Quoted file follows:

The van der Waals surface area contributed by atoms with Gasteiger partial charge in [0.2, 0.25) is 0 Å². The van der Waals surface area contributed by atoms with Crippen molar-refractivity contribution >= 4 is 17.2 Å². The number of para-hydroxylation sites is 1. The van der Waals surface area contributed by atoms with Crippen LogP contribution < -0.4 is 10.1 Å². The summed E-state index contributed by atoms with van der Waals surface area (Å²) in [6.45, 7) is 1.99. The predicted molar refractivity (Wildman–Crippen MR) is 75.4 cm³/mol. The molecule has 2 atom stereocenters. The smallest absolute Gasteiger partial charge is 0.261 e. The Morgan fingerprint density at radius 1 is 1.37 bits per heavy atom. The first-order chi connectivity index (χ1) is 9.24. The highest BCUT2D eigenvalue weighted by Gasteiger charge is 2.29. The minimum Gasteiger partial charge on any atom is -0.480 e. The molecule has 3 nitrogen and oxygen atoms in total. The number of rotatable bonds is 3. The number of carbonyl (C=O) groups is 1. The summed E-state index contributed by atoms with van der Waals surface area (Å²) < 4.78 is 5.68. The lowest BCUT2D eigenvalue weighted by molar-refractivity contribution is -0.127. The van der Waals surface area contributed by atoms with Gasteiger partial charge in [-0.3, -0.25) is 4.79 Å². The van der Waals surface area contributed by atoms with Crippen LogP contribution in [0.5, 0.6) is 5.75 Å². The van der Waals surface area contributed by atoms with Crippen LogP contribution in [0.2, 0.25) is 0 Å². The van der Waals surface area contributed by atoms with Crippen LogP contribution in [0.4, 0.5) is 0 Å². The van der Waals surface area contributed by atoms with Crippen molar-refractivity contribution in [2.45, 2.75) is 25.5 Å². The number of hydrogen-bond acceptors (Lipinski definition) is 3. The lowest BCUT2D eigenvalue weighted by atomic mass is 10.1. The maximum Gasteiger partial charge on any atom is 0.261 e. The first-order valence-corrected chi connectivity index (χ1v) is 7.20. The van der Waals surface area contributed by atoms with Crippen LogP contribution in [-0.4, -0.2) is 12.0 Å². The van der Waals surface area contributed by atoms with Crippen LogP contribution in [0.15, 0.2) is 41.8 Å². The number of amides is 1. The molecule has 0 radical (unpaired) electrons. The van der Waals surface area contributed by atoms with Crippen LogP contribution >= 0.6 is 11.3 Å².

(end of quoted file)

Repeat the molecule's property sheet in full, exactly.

The van der Waals surface area contributed by atoms with Gasteiger partial charge in [0.2, 0.25) is 0 Å². The van der Waals surface area contributed by atoms with Crippen molar-refractivity contribution >= 4 is 17.2 Å². The number of para-hydroxylation sites is 1. The van der Waals surface area contributed by atoms with Crippen LogP contribution < -0.4 is 10.1 Å². The summed E-state index contributed by atoms with van der Waals surface area (Å²) in [6.45, 7) is 1.99. The predicted molar refractivity (Wildman–Crippen MR) is 75.4 cm³/mol. The molecule has 2 atom stereocenters. The smallest absolute Gasteiger partial charge is 0.261 e. The Morgan fingerprint density at radius 1 is 1.37 bits per heavy atom. The first-order chi connectivity index (χ1) is 9.24. The highest BCUT2D eigenvalue weighted by Gasteiger charge is 2.29. The minimum Gasteiger partial charge on any atom is -0.480 e. The molecule has 3 nitrogen and oxygen atoms in total. The number of rotatable bonds is 3. The number of carbonyl (C=O) groups is 1. The summed E-state index contributed by atoms with van der Waals surface area (Å²) < 4.78 is 5.68. The lowest BCUT2D eigenvalue weighted by molar-refractivity contribution is -0.127. The van der Waals surface area contributed by atoms with Gasteiger partial charge in [-0.3, -0.25) is 4.79 Å². The van der Waals surface area contributed by atoms with Crippen LogP contribution in [0.5, 0.6) is 5.75 Å². The van der Waals surface area contributed by atoms with Crippen LogP contribution in [0.2, 0.25) is 0 Å². The van der Waals surface area contributed by atoms with Crippen LogP contribution in [0.4, 0.5) is 0 Å². The van der Waals surface area contributed by atoms with Crippen molar-refractivity contribution in [2.45, 2.75) is 25.5 Å². The number of hydrogen-bond acceptors (Lipinski definition) is 3. The lowest BCUT2D eigenvalue weighted by atomic mass is 10.1. The maximum Gasteiger partial charge on any atom is 0.261 e. The first-order valence-corrected chi connectivity index (χ1v) is 7.20. The van der Waals surface area contributed by atoms with Crippen LogP contribution in [-0.4, -0.2) is 12.0 Å². The van der Waals surface area contributed by atoms with Crippen LogP contribution in [0.15, 0.2) is 41.8 Å². The number of amides is 1. The molecule has 0 radical (unpaired) electrons. The van der Waals surface area contributed by atoms with Crippen LogP contribution >= 0.6 is 11.3 Å².